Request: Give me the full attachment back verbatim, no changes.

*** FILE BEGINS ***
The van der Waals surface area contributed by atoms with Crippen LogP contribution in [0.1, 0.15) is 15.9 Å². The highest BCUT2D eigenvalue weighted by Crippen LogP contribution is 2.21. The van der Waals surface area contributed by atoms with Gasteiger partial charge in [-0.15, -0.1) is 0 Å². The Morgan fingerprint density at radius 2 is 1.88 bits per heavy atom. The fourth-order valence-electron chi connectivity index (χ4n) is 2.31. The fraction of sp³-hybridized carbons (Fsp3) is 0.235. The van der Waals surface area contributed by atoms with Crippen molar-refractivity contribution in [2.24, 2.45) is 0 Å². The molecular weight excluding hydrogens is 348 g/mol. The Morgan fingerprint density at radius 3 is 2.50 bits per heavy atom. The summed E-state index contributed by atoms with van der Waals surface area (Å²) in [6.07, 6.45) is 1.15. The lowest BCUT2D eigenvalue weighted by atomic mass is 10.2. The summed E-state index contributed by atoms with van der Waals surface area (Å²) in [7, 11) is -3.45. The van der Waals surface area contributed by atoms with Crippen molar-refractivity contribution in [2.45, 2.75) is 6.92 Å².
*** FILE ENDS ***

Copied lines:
The van der Waals surface area contributed by atoms with Crippen LogP contribution in [0.1, 0.15) is 15.9 Å². The highest BCUT2D eigenvalue weighted by Crippen LogP contribution is 2.21. The van der Waals surface area contributed by atoms with Gasteiger partial charge in [-0.15, -0.1) is 0 Å². The Morgan fingerprint density at radius 2 is 1.88 bits per heavy atom. The fourth-order valence-electron chi connectivity index (χ4n) is 2.31. The fraction of sp³-hybridized carbons (Fsp3) is 0.235. The van der Waals surface area contributed by atoms with Crippen molar-refractivity contribution in [2.24, 2.45) is 0 Å². The molecular weight excluding hydrogens is 348 g/mol. The Morgan fingerprint density at radius 3 is 2.50 bits per heavy atom. The summed E-state index contributed by atoms with van der Waals surface area (Å²) in [6.07, 6.45) is 1.15. The lowest BCUT2D eigenvalue weighted by atomic mass is 10.2. The summed E-state index contributed by atoms with van der Waals surface area (Å²) in [7, 11) is -3.45. The van der Waals surface area contributed by atoms with Crippen molar-refractivity contribution in [2.45, 2.75) is 6.92 Å².